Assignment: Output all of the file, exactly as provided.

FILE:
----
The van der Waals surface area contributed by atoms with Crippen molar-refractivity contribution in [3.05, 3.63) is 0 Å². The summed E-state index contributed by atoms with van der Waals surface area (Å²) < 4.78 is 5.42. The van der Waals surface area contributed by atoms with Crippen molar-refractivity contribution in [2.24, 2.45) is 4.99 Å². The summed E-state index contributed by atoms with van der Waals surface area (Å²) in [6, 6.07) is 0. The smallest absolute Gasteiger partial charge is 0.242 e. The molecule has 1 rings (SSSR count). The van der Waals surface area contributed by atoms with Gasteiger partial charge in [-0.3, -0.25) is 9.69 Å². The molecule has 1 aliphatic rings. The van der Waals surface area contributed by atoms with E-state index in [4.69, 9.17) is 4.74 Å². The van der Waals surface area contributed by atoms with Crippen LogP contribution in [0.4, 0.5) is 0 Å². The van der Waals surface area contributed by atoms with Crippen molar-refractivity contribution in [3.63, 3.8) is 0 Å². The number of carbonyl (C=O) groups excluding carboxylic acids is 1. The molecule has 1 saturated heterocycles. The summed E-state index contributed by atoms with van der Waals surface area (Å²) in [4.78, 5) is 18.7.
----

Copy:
The van der Waals surface area contributed by atoms with Crippen molar-refractivity contribution in [3.05, 3.63) is 0 Å². The summed E-state index contributed by atoms with van der Waals surface area (Å²) < 4.78 is 5.42. The van der Waals surface area contributed by atoms with Crippen molar-refractivity contribution in [2.24, 2.45) is 4.99 Å². The summed E-state index contributed by atoms with van der Waals surface area (Å²) in [6, 6.07) is 0. The smallest absolute Gasteiger partial charge is 0.242 e. The molecule has 1 rings (SSSR count). The van der Waals surface area contributed by atoms with Gasteiger partial charge in [-0.3, -0.25) is 9.69 Å². The molecule has 1 aliphatic rings. The van der Waals surface area contributed by atoms with E-state index in [4.69, 9.17) is 4.74 Å². The van der Waals surface area contributed by atoms with Crippen LogP contribution in [0.4, 0.5) is 0 Å². The van der Waals surface area contributed by atoms with Crippen molar-refractivity contribution in [3.63, 3.8) is 0 Å². The number of carbonyl (C=O) groups excluding carboxylic acids is 1. The molecule has 1 saturated heterocycles. The summed E-state index contributed by atoms with van der Waals surface area (Å²) in [4.78, 5) is 18.7.